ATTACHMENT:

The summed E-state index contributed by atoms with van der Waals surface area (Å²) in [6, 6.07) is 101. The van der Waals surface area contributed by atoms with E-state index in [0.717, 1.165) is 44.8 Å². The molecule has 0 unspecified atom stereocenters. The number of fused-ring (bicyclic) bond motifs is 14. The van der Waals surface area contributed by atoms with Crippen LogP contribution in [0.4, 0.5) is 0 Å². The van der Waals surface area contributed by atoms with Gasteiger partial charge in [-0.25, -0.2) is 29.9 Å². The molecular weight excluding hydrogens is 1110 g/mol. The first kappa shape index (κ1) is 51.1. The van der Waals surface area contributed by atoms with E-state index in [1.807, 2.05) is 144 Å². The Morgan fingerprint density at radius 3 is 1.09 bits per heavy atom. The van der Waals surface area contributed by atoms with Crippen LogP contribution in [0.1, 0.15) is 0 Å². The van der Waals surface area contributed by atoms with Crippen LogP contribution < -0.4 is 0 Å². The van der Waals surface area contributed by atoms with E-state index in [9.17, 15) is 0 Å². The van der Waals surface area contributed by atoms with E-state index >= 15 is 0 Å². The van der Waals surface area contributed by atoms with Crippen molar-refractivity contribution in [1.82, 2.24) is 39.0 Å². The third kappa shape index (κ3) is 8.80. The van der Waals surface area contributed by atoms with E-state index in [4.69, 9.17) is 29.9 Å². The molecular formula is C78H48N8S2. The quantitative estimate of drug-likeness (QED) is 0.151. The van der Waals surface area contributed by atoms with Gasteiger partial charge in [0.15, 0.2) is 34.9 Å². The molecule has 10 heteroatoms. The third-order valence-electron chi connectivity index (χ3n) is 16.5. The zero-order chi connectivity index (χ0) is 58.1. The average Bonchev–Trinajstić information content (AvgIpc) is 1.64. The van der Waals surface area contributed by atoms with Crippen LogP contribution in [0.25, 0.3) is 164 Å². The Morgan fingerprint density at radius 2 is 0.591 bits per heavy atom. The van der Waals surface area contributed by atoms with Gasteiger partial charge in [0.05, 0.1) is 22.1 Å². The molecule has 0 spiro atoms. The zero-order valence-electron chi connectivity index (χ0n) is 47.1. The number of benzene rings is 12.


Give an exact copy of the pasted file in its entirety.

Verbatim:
The summed E-state index contributed by atoms with van der Waals surface area (Å²) in [6, 6.07) is 101. The van der Waals surface area contributed by atoms with E-state index in [0.717, 1.165) is 44.8 Å². The molecule has 0 unspecified atom stereocenters. The number of fused-ring (bicyclic) bond motifs is 14. The van der Waals surface area contributed by atoms with Crippen LogP contribution in [0.4, 0.5) is 0 Å². The van der Waals surface area contributed by atoms with Gasteiger partial charge in [-0.25, -0.2) is 29.9 Å². The molecular weight excluding hydrogens is 1110 g/mol. The first kappa shape index (κ1) is 51.1. The van der Waals surface area contributed by atoms with E-state index in [1.807, 2.05) is 144 Å². The Morgan fingerprint density at radius 3 is 1.09 bits per heavy atom. The van der Waals surface area contributed by atoms with Crippen LogP contribution in [0.1, 0.15) is 0 Å². The van der Waals surface area contributed by atoms with Crippen LogP contribution < -0.4 is 0 Å². The van der Waals surface area contributed by atoms with E-state index in [9.17, 15) is 0 Å². The van der Waals surface area contributed by atoms with E-state index >= 15 is 0 Å². The van der Waals surface area contributed by atoms with Crippen molar-refractivity contribution in [1.82, 2.24) is 39.0 Å². The third kappa shape index (κ3) is 8.80. The van der Waals surface area contributed by atoms with E-state index in [4.69, 9.17) is 29.9 Å². The molecular formula is C78H48N8S2. The quantitative estimate of drug-likeness (QED) is 0.151. The van der Waals surface area contributed by atoms with Gasteiger partial charge in [0.15, 0.2) is 34.9 Å². The molecule has 10 heteroatoms. The third-order valence-electron chi connectivity index (χ3n) is 16.5. The zero-order chi connectivity index (χ0) is 58.1. The average Bonchev–Trinajstić information content (AvgIpc) is 1.64. The van der Waals surface area contributed by atoms with Crippen LogP contribution in [0.25, 0.3) is 164 Å². The Morgan fingerprint density at radius 2 is 0.591 bits per heavy atom. The van der Waals surface area contributed by atoms with Gasteiger partial charge in [0.05, 0.1) is 22.1 Å². The molecule has 0 spiro atoms. The zero-order valence-electron chi connectivity index (χ0n) is 47.1. The number of benzene rings is 12.